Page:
During the 2016's El Niño, beaches like the one below Camino Majorca in Isla Vista lost high amounts of sand.
David Hubbard

The last El Niño proved a bust for rain, but for wave-generated beach depletion, it was a boom. A paper published on Valentine’s Day in Nature Communications looked at 29 beaches along 1,200 miles of Pacific Coast during 2015-2016. Wintertime erosion was 76 percent above normal as seen on 3-D surface maps, aerial LiDAR (Light Detection and Ranging), GPS topographic surveys, and direct sand quantity measurements by a U.S. Geological Survey team that included UCSB’s David Hubbard.

Dave Hubbard
Sonia Fernandez

“Wave conditions and coastal response were unprecedented for many locations,” said lead author Patrick Barnard, a geologist with the USGS. “The winter wave energy equaled or exceeded measured historical maximums along the West Coast.” On the other hand, rain gauges registered 70 percent less, which was actually a contributing factor in beach losses.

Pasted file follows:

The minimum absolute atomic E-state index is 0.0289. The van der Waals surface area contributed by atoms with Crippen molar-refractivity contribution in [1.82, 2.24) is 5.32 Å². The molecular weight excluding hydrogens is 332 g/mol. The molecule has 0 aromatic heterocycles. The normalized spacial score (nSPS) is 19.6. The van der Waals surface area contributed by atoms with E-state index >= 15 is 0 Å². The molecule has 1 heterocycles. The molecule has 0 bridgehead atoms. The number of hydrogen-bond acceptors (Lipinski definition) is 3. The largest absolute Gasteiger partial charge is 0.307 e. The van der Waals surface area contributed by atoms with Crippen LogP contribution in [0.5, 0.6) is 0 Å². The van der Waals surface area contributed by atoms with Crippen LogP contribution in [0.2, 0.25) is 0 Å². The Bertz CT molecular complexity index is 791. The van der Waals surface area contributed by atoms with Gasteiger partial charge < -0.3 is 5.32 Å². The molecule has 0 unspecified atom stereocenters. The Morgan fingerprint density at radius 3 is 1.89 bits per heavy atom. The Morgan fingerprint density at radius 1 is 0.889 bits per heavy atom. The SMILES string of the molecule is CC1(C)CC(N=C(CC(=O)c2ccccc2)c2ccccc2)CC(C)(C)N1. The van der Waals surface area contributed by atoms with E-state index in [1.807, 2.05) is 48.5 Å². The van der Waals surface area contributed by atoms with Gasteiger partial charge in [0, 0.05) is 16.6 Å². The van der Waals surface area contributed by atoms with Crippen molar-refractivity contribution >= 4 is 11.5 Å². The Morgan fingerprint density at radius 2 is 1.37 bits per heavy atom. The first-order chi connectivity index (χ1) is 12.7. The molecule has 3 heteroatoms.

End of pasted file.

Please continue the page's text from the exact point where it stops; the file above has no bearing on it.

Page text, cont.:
“The lack of rainfall means the coastal rivers produced very little sand to fill in what was lost from the beaches, so recovery has been slow,” Barnard said. The study also found that beach condition prior to the storm season — one of the strongest in the past 145 years — predicted whether erosion would be extreme or not.

According to Hubbard, who is an ecologist at UCSB’s Marine Science Institute, climate change may increase El Niño events, possibly twofold. “First we need to understand the challenges, and those include the rising sea level and the fact that most of the problems occur during these peak El Niño events,” Hubbard said. “Then we need to restore or manage our coasts in ways that will enable us to deal with these events and conserve beach ecosystems. I think that’s the challenge that we as a society have to address.”


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